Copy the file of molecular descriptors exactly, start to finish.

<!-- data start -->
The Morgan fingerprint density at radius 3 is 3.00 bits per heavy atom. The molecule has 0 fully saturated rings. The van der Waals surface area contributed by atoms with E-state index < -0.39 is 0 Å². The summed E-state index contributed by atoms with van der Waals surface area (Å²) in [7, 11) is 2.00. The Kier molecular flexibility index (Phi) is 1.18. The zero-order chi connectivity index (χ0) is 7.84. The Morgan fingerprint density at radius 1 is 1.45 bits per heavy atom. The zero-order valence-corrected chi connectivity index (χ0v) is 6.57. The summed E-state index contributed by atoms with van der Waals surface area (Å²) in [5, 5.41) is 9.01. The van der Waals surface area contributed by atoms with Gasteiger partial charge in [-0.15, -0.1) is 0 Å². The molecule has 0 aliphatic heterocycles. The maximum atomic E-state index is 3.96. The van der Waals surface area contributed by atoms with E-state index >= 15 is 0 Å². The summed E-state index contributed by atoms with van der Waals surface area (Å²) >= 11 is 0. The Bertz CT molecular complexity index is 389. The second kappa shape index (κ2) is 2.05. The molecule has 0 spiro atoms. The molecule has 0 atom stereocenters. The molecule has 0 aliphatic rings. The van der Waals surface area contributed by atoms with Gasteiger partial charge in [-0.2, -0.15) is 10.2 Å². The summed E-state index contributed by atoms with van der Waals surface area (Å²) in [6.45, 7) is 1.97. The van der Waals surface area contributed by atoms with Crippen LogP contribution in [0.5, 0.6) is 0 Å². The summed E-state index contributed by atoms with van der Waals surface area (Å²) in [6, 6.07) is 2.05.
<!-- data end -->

The Morgan fingerprint density at radius 3 is 3.00 bits per heavy atom. The molecule has 0 fully saturated rings. The van der Waals surface area contributed by atoms with E-state index < -0.39 is 0 Å². The summed E-state index contributed by atoms with van der Waals surface area (Å²) in [7, 11) is 2.00. The Kier molecular flexibility index (Phi) is 1.18. The zero-order chi connectivity index (χ0) is 7.84. The Morgan fingerprint density at radius 1 is 1.45 bits per heavy atom. The zero-order valence-corrected chi connectivity index (χ0v) is 6.57. The summed E-state index contributed by atoms with van der Waals surface area (Å²) in [5, 5.41) is 9.01. The van der Waals surface area contributed by atoms with Gasteiger partial charge in [-0.15, -0.1) is 0 Å². The molecule has 0 aliphatic heterocycles. The maximum atomic E-state index is 3.96. The van der Waals surface area contributed by atoms with E-state index >= 15 is 0 Å². The summed E-state index contributed by atoms with van der Waals surface area (Å²) >= 11 is 0. The Bertz CT molecular complexity index is 389. The second kappa shape index (κ2) is 2.05. The molecule has 0 spiro atoms. The molecule has 0 atom stereocenters. The molecule has 0 aliphatic rings. The van der Waals surface area contributed by atoms with Gasteiger partial charge in [-0.2, -0.15) is 10.2 Å². The summed E-state index contributed by atoms with van der Waals surface area (Å²) in [6.45, 7) is 1.97. The van der Waals surface area contributed by atoms with Crippen LogP contribution in [0.5, 0.6) is 0 Å². The summed E-state index contributed by atoms with van der Waals surface area (Å²) in [6, 6.07) is 2.05.